What is Section 409A?

January 19, 2008

Background

On April 10, 2007, the Internal Revenue Service (IRS) issued final regulations under Section 409A of the Internal Revenue Code. Section 409A was added to the Internal Revenue Code in October 2004 by the American Jobs Creation Act.

Under Section 409A, unless certain requirements are satisfied, amounts deferred under a nonqualified deferred compensation plan (as defined in the regulations) currently are includible in gross income unless such amounts are subject to a substantial risk of forfeiture. In addition, such deferred amounts are subject to an additional 20 percent federal income tax, interest, and penalties. Certain states also have adopted similar tax provisions. (For example, California imposes an additional 20 percent state tax, interest, and penalties.)

Implications for discount stock options

Under Section 409A, a stock option having an exercise price less than the fair market value of the common stock determined as of the option grant date constitutes a deferred compensation arrangement. This typically will result in adverse tax consequences for the option recipient and a tax withholding responsibility for the company. The tax consequences include taxation at the time of option vesting rather than the date of exercise or sale of the common stock, a 20% additional federal tax on the optionee in addition to regular income and employment taxes, potential state taxes (such as the California 20% tax) and a potential interest charge. The company is required to withhold applicable income and employment taxes at the time of option vesting, and possibly additional amounts as the underlying stock value increases over time.

Please also see the post on “How do you set the exercise price of stock options to avoid Section 409A issues?

Additional information

Below are links to all of WSGR’s client alerts on 409A.

You can assess the applicability of Section 409A by reviewing WSGR’s client alerts covering various aspects of Section 409A and the final Section 409A regulations in detail, including:

Highlights of the Final Section 409A Regulations (published April 16, 2007)

Stock Rights Under Final Section 409A Regulations (April 19, 2007)

Separation Pay Arrangements under the Final Section 409A Regulations (April 27, 2007)

A Road Map for Traditional Nonqualified Deferred Compensation Plans under the Final Section 409A Regulations (May 17, 2007)

Action Items for Compliance with Section 409A Final Regulations (June 12, 2007)

IRS Provides Transition Relief until December 31, 2008, for Section 409A Compliance (October 24, 2007)

Compliance Required with Section 409A before December 31, 2008 (June 12, 2008)

Comments

  • David

    I would really love to read your as-of-yet-to-be-written “How to set the exercise price of stock options” article. We are struggling with this right now with. We want to properly motivate our people (currently 1099 contractors), but we worry that too low of a strike price might signal low valuation to a future investor.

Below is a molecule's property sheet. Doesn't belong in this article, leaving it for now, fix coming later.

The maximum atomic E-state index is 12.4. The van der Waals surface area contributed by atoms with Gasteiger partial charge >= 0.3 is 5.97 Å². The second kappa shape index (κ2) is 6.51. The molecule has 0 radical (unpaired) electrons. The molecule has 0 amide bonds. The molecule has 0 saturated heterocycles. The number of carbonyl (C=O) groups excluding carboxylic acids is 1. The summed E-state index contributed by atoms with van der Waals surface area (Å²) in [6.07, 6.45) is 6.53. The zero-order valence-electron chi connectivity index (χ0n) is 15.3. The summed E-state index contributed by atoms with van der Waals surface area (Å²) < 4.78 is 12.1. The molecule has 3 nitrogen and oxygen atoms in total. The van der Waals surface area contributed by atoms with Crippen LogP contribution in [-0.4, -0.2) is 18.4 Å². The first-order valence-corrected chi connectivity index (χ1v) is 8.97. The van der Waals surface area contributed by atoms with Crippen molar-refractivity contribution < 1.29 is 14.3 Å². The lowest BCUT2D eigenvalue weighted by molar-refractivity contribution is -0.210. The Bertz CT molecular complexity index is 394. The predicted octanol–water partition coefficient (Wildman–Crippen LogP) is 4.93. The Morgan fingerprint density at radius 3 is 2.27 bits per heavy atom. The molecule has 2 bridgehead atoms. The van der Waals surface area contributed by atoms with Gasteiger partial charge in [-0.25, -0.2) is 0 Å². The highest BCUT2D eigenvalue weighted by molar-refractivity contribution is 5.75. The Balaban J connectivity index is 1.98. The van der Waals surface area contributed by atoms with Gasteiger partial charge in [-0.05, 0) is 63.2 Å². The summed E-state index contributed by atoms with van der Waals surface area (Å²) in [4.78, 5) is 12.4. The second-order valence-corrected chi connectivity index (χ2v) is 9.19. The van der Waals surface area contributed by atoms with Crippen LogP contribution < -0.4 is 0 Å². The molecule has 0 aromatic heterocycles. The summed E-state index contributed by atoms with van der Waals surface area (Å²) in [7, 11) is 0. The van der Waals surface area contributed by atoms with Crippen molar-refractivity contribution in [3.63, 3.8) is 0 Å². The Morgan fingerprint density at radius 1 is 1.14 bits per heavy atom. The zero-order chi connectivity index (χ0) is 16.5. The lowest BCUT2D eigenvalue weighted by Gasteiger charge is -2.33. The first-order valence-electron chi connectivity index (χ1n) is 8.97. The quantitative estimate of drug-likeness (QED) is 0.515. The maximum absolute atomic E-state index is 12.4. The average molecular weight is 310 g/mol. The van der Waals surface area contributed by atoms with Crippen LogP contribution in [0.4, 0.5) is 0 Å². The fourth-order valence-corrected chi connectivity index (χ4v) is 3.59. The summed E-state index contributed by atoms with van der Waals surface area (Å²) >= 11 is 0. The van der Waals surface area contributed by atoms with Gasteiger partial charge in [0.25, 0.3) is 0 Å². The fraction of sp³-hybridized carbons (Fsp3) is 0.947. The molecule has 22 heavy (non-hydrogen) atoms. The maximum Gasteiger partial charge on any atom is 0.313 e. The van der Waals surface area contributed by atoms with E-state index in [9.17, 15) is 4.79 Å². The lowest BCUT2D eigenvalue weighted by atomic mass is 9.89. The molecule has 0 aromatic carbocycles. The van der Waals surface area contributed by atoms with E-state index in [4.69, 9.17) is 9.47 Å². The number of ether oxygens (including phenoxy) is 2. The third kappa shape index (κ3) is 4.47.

• http://www.startupcompanylawyer.com Yokum

    Generally speaking, the price of common stock issued to founders, early employees (via options or otherwise) and other “cheap” common stock is not a factor considered by investors in capital-raising (meaning VC) transactions.

  • http://www.eastoninvestment.com Tom Black

    Yokum,
    Suppose deferred compensation comes in the form of convertible notes, convertible into a series B preferred stock to be issued.
    1. Does the fact that, until the series B closes, the risk of forfeiture is very high put the compensation outside the realm of 409A?
    2. If the notes are converted to the series B preferred, does the fact that the compensation is no longer a legal obligation to pay put the deferral outside the realm of 409A?

  • http://www.startupcompanylawyer.com Yokum

    I don’t understand the fact pattern and the questions. If it’s a convertible note, then it’s an obligation to pay money. I don’t see why there is a risk of forfeiture. If the person receives the convertible note for free, then it strikes me that there probably is a taxable event at that point in time. If the person pays real money for the convertible note, then I don’t see how it is compensation.

  • ljm

    Yokum,

    In a cash sale of a private company, what is the typical disposition of unvested options? (Non Qualified).

  • http://www.startupcompanylawyer.com Yokum

    @Ijm – If the options are not assumed by the acquiror, unvested options fully vest and the option holder can either exercise and receive merger proceeds or receive net cash equal to the price per share to the common minus the exercise price per share.

  • Ames

    Is 409A Valuation is MUST do item for a start-up? Or does the Board of Directors have the right to wave that requirement and take the risk?

  • http://www.startupcompanylawyer.com Yokum

    @Ames,

    It’s a matter of risk. If the company has received venture financing or has revenues, then I think it is a must do item from a risk perspective. Paying $5K and up for a 409A valuation is a small price to pay for insurance in the event that the IRS challenges the option exercise price in the future. The 409A valuation report shifts the burden of proof to the IRS to show that the exercise price was wrong.

    If a company has not received venture financing and has no revenues, then most companies don’t seem to get a 409A valuation. However, the company should prepare a valuation analysis on fair market value of the common stock to support the board conclusion on fair market value. If the company has a CFO/financial expert that prepares a valuation report, this will also suffice to shift the burden of proof.

  • Burt Ti

    Yokum,
    Our startup is struggling with the strike price on our first grants of options under our employee stock incentive plan. We did a Series A preferred at $1 a share, but aren’t particularly sure if that’s relevant. I’d obviously like to grant the common shares at a fair price, but share the concerns in a prior question related to future valuations. Do you have any tips on a valuation analysis my board could use? We are pre-revenue, so any process at this point seems arbitrary. Thx.